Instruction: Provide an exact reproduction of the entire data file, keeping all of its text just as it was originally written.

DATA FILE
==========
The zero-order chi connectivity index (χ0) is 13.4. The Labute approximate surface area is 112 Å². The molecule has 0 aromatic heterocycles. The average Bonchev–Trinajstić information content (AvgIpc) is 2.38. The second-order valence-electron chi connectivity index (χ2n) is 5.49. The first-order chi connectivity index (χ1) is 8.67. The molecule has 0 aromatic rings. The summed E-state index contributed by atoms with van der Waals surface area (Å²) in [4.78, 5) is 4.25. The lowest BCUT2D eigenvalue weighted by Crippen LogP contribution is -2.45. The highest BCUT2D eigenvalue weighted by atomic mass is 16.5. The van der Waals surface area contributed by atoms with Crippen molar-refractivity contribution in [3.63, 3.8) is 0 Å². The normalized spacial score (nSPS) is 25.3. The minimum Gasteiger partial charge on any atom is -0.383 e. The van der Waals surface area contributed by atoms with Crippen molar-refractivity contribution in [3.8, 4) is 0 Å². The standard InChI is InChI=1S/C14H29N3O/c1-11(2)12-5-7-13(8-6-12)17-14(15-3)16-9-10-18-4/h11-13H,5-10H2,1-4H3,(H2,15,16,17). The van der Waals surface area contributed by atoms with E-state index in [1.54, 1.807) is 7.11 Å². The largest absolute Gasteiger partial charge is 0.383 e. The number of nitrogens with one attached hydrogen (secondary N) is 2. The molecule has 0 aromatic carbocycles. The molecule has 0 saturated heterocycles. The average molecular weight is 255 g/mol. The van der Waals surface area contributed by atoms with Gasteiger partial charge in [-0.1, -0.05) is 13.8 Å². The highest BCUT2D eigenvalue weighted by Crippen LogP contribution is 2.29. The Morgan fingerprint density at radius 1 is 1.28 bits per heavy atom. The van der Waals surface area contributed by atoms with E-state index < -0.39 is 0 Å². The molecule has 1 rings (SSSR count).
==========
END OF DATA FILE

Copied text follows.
The zero-order chi connectivity index (χ0) is 13.4. The Labute approximate surface area is 112 Å². The molecule has 0 aromatic heterocycles. The average Bonchev–Trinajstić information content (AvgIpc) is 2.38. The second-order valence-electron chi connectivity index (χ2n) is 5.49. The first-order chi connectivity index (χ1) is 8.67. The molecule has 0 aromatic rings. The summed E-state index contributed by atoms with van der Waals surface area (Å²) in [4.78, 5) is 4.25. The lowest BCUT2D eigenvalue weighted by Crippen LogP contribution is -2.45. The highest BCUT2D eigenvalue weighted by atomic mass is 16.5. The van der Waals surface area contributed by atoms with Crippen molar-refractivity contribution in [3.63, 3.8) is 0 Å². The normalized spacial score (nSPS) is 25.3. The minimum Gasteiger partial charge on any atom is -0.383 e. The van der Waals surface area contributed by atoms with Crippen molar-refractivity contribution in [3.8, 4) is 0 Å². The standard InChI is InChI=1S/C14H29N3O/c1-11(2)12-5-7-13(8-6-12)17-14(15-3)16-9-10-18-4/h11-13H,5-10H2,1-4H3,(H2,15,16,17). The van der Waals surface area contributed by atoms with E-state index in [1.54, 1.807) is 7.11 Å². The largest absolute Gasteiger partial charge is 0.383 e. The number of nitrogens with one attached hydrogen (secondary N) is 2. The molecule has 0 aromatic carbocycles. The molecule has 0 saturated heterocycles. The average molecular weight is 255 g/mol. The van der Waals surface area contributed by atoms with Gasteiger partial charge in [-0.1, -0.05) is 13.8 Å². The highest BCUT2D eigenvalue weighted by Crippen LogP contribution is 2.29. The Morgan fingerprint density at radius 1 is 1.28 bits per heavy atom. The van der Waals surface area contributed by atoms with E-state index < -0.39 is 0 Å². The molecule has 1 rings (SSSR count).